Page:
We are always appreciative of new reading guides and discussion from Doris Lessing readers!
Kerry Myler wins the Doris Lessing Society Graduate Student Essay Prize!
Kerry Myler is a lecturer in English at Newman University College, Birmingham. Her PhD examined Doris Lessing’s engagement with R. D. Laing and she is currently reworking this into a monograph on Lessing, the anti-psychiatry movement and gendered embodiment. Kerry is an executive member of the Contemporary Women’s Writing Association.
Abstract of Kerry’s winning paper:
This paper reads narratives of motherhood in Lessing’s The Four-Gated City (1969) in terms of R. D. Laing’s The Politics of Experience (1967). I argue that Lessing uses Laing’s work to rethink discourses of motherhood and madness. These are particularly important because of their fundamental role in maintaining the social order. Discourses of mothering are concerned with the social inheritance of ways of being (that is, ways of ensuring adequate adaption to and acceptance of a modern “mad” world); discourses of madness are concerned with regulating and policing intelligible ways of being (that is, excluding or reabsorbing those who have failed to adapt and accept this “mad” world). The Four-Gated City represents madness and mothering as intimately bound up with one another and the text radically reassesses the “nature” of both in order to imagine a new and better future for humanity. However, unlike Laing, Lessing cannot imagine these changes taking place within existing social structures. The Four-Gated City demonstrates that Laing’s inattention to matters of gendered embodiment, including his conceptualising of the mad as “gender neutral”, limits the usefulness of his theories for the madwoman. In Lessing’s novel the potential of humanity is repeatedly shown to be realised only when the existing social order, including the sex/gender system, is evaded and, ultimately, destroyed.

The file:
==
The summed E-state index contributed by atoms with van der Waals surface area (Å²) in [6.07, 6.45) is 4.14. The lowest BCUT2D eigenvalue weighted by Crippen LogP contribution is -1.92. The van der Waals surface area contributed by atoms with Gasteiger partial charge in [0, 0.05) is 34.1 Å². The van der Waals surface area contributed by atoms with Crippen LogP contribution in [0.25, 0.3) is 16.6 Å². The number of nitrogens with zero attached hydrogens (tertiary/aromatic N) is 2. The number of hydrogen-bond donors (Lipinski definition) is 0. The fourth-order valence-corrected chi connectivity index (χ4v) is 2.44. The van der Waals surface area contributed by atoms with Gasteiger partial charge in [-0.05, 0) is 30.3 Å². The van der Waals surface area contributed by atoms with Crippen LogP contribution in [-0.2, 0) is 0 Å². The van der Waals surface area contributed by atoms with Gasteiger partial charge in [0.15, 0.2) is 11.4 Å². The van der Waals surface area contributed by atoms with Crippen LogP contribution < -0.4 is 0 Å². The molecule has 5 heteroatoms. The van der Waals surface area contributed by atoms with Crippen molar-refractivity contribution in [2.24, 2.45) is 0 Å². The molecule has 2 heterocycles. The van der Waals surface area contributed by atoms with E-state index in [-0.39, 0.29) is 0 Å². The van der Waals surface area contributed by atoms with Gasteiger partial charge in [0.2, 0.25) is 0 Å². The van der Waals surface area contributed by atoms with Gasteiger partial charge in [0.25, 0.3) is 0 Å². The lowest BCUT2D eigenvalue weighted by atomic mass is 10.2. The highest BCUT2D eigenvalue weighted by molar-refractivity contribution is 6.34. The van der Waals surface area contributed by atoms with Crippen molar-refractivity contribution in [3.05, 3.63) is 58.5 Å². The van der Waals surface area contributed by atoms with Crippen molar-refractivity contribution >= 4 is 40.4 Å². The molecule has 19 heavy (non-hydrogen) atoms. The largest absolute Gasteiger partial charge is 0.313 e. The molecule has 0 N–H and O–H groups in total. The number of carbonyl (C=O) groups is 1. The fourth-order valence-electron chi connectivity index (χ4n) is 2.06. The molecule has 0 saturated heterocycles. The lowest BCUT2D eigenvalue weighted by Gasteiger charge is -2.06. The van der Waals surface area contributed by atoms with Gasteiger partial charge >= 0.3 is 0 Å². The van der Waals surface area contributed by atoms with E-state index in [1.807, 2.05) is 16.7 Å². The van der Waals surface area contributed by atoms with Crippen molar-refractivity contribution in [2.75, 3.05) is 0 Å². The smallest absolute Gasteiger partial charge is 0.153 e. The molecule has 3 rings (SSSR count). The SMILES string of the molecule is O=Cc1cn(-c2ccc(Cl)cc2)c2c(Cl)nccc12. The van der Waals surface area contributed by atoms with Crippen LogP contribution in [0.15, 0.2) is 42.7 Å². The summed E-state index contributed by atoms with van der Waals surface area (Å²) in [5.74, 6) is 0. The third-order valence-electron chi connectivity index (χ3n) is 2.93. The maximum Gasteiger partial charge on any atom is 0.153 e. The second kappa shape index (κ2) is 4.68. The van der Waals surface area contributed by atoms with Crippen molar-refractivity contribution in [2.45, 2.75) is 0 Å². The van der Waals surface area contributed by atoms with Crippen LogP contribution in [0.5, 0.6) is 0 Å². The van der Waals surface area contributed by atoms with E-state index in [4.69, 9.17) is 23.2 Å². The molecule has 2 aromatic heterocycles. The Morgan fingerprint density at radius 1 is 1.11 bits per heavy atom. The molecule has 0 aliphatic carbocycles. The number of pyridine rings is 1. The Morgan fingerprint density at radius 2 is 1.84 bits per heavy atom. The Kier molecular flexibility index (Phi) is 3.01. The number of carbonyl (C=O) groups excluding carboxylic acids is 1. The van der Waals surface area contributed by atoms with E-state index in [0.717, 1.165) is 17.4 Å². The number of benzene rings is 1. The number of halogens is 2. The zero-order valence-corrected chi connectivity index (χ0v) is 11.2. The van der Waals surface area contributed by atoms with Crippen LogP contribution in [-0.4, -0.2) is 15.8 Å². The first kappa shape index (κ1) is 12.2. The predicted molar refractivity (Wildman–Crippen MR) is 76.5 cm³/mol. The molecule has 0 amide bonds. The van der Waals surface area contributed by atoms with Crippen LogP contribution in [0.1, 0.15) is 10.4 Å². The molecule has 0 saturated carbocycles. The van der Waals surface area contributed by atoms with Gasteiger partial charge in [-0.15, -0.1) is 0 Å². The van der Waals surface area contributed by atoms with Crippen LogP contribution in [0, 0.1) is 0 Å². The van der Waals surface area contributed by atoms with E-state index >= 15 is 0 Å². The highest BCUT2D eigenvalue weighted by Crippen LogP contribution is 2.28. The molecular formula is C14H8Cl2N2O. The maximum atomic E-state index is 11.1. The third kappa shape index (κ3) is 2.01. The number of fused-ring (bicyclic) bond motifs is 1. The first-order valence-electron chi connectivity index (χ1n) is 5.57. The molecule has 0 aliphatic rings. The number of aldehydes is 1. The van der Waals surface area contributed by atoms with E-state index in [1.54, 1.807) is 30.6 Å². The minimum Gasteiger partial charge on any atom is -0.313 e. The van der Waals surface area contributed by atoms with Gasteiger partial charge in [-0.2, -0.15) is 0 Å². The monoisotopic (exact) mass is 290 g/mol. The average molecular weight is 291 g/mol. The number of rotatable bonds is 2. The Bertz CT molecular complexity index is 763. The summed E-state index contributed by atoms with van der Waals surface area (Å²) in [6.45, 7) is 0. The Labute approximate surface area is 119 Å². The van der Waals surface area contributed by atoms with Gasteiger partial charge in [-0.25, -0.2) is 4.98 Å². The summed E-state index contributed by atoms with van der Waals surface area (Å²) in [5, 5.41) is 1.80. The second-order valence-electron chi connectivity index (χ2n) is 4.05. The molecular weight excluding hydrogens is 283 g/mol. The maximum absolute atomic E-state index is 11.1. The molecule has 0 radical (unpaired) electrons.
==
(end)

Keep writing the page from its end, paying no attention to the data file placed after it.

MLA Convention, Chicago
9 – 12 January, 2014
This is a call for papers for the Doris Lessing Society guaranteed panel at the 2014 Convention in Chicago from 9 – 12 January, 2014.
When Doris Lessing returned to Britain in 1950 she joined an influx of immigrants to London. Comparative studies welcomed. 250 word abstracts and brief bios by 14 March 2013; Alice Rachel Ridout (email@example.com or DorisLessingSociety@gmail.com)
This is a call for papers for a joint allied association panel at the 2014 MLA Convention in Chicago from 9 – 12 January, 2014.
Lessing’s reading of “Lady Chatterley’s Lover” as an anti-war novel suggests important intertextual relations between these authors. 250-word abstracts and bio by 10 March 2013. Alice Rachel Ridout (firstname.lastname@example.org) and Holly Laird (email@example.com).
This is a call for participation in a roundtable the Doris Lessing Society is proposing for the 2014 MLA Convention in Chicago from 9 – 12 January, 2014.
What challenges and opportunities do learned society journals face in the twenty-first century? Bios and 250-word abstracts for roundtable talks by 11 March 2013; Alice Rachel Ridout (firstname.lastname@example.org or DorisLessingSociety@gmail.com)